How the club’s culture will be key to survival

Sean Guest 12th March 2021

The mood at Motspur and in the changing room will play a crucial role in our bid to avoid the drop, as Sean Guest explains.

As if Sunday’s momentous win over Liverpool wasn’t sweet enough, it was made even better by the fact that Jamie Carragher was on commentary. The Sky Sports pundit and Liverpool legend famously condemned us to relegation just three games into the current campaign, saying “Fulham are going down, I’ve never been more certain about anything in my life”.

While his prediction could still yet come to pass, Carragher was altogether less certain about our fate on Sunday, complimenting Scott Parker for building such a cohesive team around seven loan players.

Fittingly, Mario Lemina, one of those loanees, scored the only goal of the game and the almost frenzied celebrations that followed illustrated the spirit and belief that exists within this group regardless of current league position. That is, as Carragher rightly observed, something Parker deserves a lot of credit for, but it could also be what ultimately keeps us in the Premier League.

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Success comes from a culture and a desire

While much has been made of Scott’s development as a tactician, he really doesn’t get enough credit for re-establishing a positive culture at Fulham. It’s easy to forget that when he took over as caretaker manager at the tail end of the 2018/19 season, the Whites had won just one of their nine games played since the turn of the year and were on the brink of relegation.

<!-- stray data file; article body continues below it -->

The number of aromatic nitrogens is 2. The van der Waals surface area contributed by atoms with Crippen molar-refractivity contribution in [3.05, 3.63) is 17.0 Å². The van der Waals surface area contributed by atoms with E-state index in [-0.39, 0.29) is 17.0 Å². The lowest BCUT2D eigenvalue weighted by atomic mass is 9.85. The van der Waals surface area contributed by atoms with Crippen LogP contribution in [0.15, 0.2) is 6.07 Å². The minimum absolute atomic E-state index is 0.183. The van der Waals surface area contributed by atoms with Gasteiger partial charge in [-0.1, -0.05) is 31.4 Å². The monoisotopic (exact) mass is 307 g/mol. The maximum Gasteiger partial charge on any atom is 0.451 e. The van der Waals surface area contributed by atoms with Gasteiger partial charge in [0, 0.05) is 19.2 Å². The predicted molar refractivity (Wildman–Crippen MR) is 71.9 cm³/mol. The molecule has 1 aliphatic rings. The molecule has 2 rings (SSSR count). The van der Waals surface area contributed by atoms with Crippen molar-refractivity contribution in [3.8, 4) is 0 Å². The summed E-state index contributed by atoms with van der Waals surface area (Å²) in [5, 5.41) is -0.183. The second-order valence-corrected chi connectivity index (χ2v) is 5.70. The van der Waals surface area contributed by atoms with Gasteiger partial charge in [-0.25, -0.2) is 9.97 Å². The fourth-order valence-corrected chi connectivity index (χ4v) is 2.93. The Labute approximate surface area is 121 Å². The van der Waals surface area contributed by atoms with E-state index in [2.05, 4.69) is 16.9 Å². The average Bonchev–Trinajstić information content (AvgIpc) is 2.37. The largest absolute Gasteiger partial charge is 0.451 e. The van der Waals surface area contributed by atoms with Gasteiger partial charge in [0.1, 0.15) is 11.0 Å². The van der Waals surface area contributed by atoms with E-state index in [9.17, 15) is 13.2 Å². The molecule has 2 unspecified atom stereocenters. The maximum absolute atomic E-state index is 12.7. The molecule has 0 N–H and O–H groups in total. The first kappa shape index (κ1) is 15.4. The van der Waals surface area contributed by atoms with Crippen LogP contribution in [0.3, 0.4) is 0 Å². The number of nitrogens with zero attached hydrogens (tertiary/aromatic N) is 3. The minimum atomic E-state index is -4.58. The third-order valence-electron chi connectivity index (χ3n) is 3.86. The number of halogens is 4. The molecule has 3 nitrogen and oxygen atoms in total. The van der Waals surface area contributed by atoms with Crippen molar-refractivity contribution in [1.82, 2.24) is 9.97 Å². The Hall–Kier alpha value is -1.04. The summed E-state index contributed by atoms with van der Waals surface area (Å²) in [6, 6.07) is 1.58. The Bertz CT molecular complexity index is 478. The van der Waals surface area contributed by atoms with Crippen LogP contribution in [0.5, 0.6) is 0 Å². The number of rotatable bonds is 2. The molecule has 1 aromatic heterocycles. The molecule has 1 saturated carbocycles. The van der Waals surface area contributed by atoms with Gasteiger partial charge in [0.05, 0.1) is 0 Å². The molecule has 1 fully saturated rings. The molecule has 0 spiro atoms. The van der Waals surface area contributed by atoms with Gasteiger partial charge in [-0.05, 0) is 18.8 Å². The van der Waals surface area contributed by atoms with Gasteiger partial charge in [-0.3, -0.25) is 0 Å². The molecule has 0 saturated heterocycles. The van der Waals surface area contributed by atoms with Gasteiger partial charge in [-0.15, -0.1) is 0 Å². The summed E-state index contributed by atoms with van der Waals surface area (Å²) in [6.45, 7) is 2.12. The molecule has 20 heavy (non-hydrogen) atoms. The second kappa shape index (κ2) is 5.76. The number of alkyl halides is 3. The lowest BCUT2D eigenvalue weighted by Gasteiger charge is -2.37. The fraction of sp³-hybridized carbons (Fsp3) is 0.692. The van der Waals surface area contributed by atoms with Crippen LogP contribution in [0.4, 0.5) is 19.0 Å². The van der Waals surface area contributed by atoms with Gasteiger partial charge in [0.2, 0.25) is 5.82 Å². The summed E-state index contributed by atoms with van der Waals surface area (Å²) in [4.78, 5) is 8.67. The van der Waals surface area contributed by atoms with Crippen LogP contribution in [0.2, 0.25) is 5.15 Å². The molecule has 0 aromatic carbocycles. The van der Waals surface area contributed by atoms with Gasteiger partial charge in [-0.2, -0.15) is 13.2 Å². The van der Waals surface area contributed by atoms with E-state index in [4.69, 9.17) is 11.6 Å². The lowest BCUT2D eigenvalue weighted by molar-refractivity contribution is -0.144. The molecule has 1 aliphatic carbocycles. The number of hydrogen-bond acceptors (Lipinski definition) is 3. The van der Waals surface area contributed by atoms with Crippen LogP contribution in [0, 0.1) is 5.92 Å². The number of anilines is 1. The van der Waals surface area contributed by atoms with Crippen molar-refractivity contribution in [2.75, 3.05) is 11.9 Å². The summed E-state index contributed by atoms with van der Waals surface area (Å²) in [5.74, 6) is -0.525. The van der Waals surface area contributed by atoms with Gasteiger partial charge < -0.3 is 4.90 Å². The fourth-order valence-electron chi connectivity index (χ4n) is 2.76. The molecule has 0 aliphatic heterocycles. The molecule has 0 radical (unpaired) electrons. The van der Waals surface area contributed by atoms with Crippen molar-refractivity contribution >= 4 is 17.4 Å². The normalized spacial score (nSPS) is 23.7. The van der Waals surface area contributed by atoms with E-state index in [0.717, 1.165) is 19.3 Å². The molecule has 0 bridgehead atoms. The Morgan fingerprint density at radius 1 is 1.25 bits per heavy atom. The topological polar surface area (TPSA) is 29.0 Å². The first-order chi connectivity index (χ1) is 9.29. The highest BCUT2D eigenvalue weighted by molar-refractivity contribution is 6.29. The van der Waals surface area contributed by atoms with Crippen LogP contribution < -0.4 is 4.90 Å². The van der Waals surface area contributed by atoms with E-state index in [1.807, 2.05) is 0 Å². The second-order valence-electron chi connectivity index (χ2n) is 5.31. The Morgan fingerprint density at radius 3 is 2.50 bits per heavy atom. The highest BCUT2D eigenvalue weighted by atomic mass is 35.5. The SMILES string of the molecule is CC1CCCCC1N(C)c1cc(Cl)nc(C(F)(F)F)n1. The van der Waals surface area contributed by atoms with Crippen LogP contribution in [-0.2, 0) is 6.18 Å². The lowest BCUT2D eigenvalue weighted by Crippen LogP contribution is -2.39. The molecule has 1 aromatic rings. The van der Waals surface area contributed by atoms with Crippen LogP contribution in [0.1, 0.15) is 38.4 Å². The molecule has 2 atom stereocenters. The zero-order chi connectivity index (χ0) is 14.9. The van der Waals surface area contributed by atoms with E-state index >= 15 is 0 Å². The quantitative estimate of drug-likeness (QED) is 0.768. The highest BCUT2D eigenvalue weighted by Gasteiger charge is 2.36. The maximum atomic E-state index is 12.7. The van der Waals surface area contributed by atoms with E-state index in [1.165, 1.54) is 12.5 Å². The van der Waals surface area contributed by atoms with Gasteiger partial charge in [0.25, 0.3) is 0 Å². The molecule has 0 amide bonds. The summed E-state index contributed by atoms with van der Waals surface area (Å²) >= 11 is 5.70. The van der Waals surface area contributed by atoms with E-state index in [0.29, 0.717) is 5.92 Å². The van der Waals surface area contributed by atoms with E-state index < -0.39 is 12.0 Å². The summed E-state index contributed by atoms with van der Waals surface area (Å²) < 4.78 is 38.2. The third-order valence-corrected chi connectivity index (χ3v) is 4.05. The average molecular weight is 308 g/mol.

While Parker’s tenure began with five successive defeats that ultimately saw relegation confirmed, his remit, as outlined by Chairman Shahid Khan, was to “help us stabilize, grow and rediscover ourselves as a football club.” Wins against Everton, Bournemouth and Cardiff before the end of the season put us on the right track and as Tom Cairney pointed out, “Ever since Scott Parker was put in charge it has been a step in the right direction… You can see the way the players play for him, the way they respond.”

It was that response which helped Parker secure the manager’s job full time, shortly after Fulham’s torrid return to the top flight came to an end. But as he told the BBC, “…Success comes from a culture and a desire – that needs to be our foundation. We’ll drive a culture here that our fans will recognise.”

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Bringing the club back together

That culture soon came to the fore as we adjusted to life back in the Championship. It helped us overcome a mid-season wobble that saw us drop from third to sixth in the space of just three December games and played a huge part in helping us bounce back from successive post-lockdown defeats against Brentford and Leeds to go on and secure promotion.

Speaking to the Guardian after the play-off final, Parker said, “Along the way this year you can see there are still those wounds which we need to make into thick scars, and make sure they do not reappear. I realised the squad was fragile, the football club was fragile and… At the forefront of my mind was trying to bring the club back together a little bit and try to create an environment and culture.”